Polish literature, collective name for the earliest evidence written in Latin from the 11th century.
Polish language monuments are only known from the 14th century. Polish literature is divided into two main currents: the Old Polish Epoch (12th to mid-18th centuries), which includes the Middle Ages, Renaissance and Baroque, and the more recent Polish literature, which begins with the Enlightenment.
Middle Ages (11th – 15th centuries)
According to commit4fitness, Christianization (966/967), which, in contrast to its eastern Slavic neighbors, made Poland accessible to western culture, led to religious and historiographical prose works as early as the 11th and 12th centuries. a. in Latin.
The writing of history began with the Chronicle of Gallus Anonymus (12th century), was in the 13th and 14th centuries among others. continued by the didactic-moral “Chronica Polonorum” by W. Kadłubek and culminated in the “Historiae Polonicae libri XII” (written 1455–80, published 1711) by J. Długosz.
The religious literature in Latin is represented by the lives of saints, songs and prayers. The oldest monuments in Polish include translations of the Bible, including the Psalter of St. Florian (“Psałterz floriański”, 15th century) and the Sophia Bible (“Biblia królowej Zofii”, 15th century), sermons important for language development (“Kazania świętokrzyskie”; “Kazania gnieźnieńskie”, both 14th century)) and the first poetic text was the Marian song »Bogurodzica« (written in the 14th century, first recorded in the 15th century).
In the powerfully emerging Polish aristocratic state, the second half of the 16th century formed the “Golden Age”, which brought with it the connection to Western European literature and laid the foundations for the acquisition and development of new literary phenomena. It was prepared by Italian and German humanists, among others. K. Celtis, who taught at Cracow University from 1489–91.
In the first few decades, poetry, which was predominantly Latin (especially K. Janicki), was soon followed by works in Polish – spread through the flourishing printing industry – initially translations, then Polish original prose: M. Réj (»Żywot człowieka poczciwego«, 1568) and Ł. Górnicki (»Dworzanin polski«, 1566; German »The Polish Democritus as Hofmann«) designed an ideal image of the humanistically educated Polish nobleman. The moral-didactic and journalistic prose found expression in the political treatises of A. Frycz Modrzewski and his opponent S. Orzechowski as well as in the Sejm sermons (1597) of the Jesuit P. Skarga.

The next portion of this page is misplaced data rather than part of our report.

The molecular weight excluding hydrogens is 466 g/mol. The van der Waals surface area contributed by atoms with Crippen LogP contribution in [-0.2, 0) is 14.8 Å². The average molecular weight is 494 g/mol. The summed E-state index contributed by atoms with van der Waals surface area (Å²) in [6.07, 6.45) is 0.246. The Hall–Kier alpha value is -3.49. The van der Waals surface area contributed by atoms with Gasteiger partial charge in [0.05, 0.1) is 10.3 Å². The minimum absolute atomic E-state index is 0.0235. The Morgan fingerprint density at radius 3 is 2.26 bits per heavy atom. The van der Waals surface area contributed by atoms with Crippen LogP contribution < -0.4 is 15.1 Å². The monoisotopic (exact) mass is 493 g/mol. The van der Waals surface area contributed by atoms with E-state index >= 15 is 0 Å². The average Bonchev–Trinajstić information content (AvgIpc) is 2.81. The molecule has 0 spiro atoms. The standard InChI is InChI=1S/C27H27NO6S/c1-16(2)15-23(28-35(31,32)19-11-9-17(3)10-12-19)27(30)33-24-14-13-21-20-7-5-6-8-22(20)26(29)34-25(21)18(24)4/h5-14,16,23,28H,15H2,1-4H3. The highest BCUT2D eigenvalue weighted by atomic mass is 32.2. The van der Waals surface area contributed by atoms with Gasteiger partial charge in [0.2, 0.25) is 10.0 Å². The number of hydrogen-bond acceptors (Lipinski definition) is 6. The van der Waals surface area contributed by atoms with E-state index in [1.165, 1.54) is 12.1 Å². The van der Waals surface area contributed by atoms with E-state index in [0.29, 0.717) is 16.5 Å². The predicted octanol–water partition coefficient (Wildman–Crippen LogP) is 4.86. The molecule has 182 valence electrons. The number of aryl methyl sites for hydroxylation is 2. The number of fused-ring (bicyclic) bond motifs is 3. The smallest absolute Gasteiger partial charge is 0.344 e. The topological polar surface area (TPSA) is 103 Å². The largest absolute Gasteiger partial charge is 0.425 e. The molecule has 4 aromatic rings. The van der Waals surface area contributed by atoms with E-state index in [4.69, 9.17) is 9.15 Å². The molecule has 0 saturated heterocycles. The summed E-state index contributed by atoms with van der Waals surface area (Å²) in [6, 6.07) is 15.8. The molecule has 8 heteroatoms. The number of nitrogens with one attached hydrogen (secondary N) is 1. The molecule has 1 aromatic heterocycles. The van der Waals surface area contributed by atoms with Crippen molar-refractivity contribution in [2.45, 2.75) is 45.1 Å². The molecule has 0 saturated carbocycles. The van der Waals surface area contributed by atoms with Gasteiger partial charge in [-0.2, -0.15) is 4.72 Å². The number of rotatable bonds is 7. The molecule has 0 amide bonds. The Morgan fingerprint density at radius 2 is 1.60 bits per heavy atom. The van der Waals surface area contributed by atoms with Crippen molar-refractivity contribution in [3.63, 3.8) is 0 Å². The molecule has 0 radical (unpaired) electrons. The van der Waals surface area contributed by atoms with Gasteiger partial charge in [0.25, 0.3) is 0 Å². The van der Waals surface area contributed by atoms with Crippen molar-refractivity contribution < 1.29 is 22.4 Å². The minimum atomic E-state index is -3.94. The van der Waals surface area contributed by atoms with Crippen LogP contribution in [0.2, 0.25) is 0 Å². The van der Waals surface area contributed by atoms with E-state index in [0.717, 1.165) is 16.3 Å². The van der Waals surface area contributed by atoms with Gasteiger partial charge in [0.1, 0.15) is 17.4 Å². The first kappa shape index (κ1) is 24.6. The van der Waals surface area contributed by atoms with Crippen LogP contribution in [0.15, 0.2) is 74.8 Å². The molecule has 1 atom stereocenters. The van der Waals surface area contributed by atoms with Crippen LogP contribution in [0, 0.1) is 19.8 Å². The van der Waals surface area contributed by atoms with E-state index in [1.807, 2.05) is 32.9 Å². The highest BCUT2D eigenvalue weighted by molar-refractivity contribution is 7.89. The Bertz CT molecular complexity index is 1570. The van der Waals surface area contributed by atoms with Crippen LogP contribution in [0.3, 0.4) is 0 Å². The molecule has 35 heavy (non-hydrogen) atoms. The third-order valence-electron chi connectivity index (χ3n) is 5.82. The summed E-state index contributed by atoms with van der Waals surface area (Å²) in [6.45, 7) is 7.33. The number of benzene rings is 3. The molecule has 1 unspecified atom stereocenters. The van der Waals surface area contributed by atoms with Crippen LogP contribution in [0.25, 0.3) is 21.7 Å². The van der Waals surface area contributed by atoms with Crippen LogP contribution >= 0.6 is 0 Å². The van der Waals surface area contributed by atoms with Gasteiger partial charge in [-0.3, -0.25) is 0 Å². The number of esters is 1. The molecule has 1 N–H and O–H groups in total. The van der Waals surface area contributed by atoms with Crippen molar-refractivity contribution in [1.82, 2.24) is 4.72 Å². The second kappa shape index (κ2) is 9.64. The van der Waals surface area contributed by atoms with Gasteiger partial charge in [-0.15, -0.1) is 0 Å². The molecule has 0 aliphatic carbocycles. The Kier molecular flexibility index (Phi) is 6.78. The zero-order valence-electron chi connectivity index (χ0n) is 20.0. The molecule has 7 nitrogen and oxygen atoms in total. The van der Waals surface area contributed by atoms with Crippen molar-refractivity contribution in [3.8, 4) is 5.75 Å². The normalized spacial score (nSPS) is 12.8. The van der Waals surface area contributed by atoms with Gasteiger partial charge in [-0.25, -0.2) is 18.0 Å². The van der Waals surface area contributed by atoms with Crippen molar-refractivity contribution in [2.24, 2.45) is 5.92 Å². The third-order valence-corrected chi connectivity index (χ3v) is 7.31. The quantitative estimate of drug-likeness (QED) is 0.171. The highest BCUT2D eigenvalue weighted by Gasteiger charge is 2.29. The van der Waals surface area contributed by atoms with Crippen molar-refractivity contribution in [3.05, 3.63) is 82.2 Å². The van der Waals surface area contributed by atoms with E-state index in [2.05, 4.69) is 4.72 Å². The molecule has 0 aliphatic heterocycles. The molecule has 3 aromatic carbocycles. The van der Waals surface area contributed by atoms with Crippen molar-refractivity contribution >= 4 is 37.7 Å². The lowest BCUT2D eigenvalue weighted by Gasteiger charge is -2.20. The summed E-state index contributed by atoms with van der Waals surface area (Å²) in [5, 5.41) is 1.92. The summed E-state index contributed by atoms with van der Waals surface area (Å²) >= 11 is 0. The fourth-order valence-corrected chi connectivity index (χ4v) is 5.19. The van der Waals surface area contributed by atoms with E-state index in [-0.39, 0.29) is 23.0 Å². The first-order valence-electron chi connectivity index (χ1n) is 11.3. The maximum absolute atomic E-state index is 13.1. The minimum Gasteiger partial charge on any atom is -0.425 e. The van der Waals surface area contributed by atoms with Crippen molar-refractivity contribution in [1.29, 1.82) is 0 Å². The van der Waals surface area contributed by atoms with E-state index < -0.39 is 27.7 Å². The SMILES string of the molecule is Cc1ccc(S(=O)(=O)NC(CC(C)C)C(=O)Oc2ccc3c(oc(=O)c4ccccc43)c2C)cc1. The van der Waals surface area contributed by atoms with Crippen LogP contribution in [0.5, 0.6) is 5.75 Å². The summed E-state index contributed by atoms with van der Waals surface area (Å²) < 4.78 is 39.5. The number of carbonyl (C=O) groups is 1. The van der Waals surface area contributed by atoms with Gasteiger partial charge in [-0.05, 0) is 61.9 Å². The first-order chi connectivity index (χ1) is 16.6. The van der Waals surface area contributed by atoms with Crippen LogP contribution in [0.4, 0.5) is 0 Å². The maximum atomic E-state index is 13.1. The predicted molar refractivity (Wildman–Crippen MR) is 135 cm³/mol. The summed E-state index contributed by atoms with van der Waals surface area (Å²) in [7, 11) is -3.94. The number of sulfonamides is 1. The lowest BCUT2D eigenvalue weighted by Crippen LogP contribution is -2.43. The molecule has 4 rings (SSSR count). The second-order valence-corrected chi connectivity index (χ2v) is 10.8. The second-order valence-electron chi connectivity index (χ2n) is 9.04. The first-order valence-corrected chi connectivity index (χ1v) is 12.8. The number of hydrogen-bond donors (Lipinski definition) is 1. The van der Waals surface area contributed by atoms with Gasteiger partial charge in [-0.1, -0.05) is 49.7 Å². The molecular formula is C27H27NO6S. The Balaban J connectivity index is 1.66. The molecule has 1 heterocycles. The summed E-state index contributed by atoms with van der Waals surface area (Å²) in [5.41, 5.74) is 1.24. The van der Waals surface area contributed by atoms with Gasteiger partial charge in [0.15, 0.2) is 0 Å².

The high point of this epoch is the poetry of J. Kochanowski, which remained an obligatory model until the Romantic era. With the epigrammatic »Fraszki« (1584), the cheerful »Pieśni« (1584) and the melancholy-philosophical »Treny« (1580; German »Threnodes and other poems«) he introduced ancient and humanistic forms. In its shadow stood the idylls by S. Szymonowic, the versepik by Sebastian Fabian Klonowic (* 1545, † 1602) and the sonnets by M. Sęp Szarzyński; the baroque is already heralded in them, as is Kochanowski’s Tasso and Ariosto translations. Kochanowski also deserves a mention Renaissance drama “Odprawa posłów greckich” (1578; German “The dispatch of the Greek envoys”).
The changeful events of this time (wars, Cossack uprisings) are reflected in the literature. Historical epics (W. Potocki, »Transakcja wojny chocimskiej«, written 1670, published 1850), historical chants (W. Kochowski, »Psalmodia polska«, 1695) and rhyming chronicles (Samuel Twardowski, * before 1600, † 1661; »Wojna domowa “, 1681) describe battles and campaigns, memoirs (J. C. Pasek,” Pamiętniki “, created 1690–95, published 1836; German” Memories of Johann Chrysostomus Passek… “) describe war experiences, and epigrams, moral poems and satires (Potocki, »Moralia«, written 1688–96, published 1915–16; K. Opaliński, »Satyry«, 1650) paint a critical picture of this period.
The poetry experienced an upswing through the “Christian Horace”, M. K. Sarbiewski (“Lyricorum libri tres”, 1625), and v. a. by J. A. Morsztyn (“Kanikuła albo Psia gwiazda”, created 1647, published 1844; “Lutnia”, created 1638–60, published 1874), who adopted Spanish conceptism and Italian marinism.
It coincides with the reign of the last Polish king, Stanisław II August, and despite the collapse of the Polish state (partitions of Poland in 1772, 1793, 1795), it is marked by a spiritual renewal. The literature took up the pressing questions about citizenship and the concept of nation, criticized grievances and made suggestions for their elimination, among other things. in magazines (“Monitor”, 1765–85, edited by I. Krasicki and F. Bohomolec), satires, as well as pamphlets and pamphlets. Also fables (Krasicki, S. Trembecki) and comedies (F. Zabłocki, J. U. Niemcewicz) contrasted old-fathers Poles with reform-minded patriots.
Krasicki founded the modern Polish novel with “Mikołaja Doświadczyńskiego przypadki” (1776; German “Events of Nicolaus Doświadczyński”). The poetry was determined by the sensitive poems by Franciszek Karpiński (* 1741, † 1825), which praised country life, as well as the love verses and patriotic songs of Kniaźnin. W. Bogusławski, the author of the libretto for the first Polish comic opera, “Cud mniemany, czyli Krakowiacy i górale” (1794), is considered the creator of the Polish national theater.
Classicism, Sensitivity and the Beginning of Romanticism (1795–1831)
After the third division of Poland (1795), “Warsaw Classicism” continued the Enlightenment traditions by developing and maintaining cultural traditions (historical sources, folk art), language maintenance and the translation of European classics. Historical chants (»Śpiewy historyczne«, 1816; German »Geschichtliche Gesänge der Polen«) by J. Niemcewicz were written; Tragedy (A. Feliński, “Barbara Radziwiłłówna”, first performance in 1812, published in 1820), ode (K. Koźmian) and satire (S. K. Graf Potocki) were cultivated.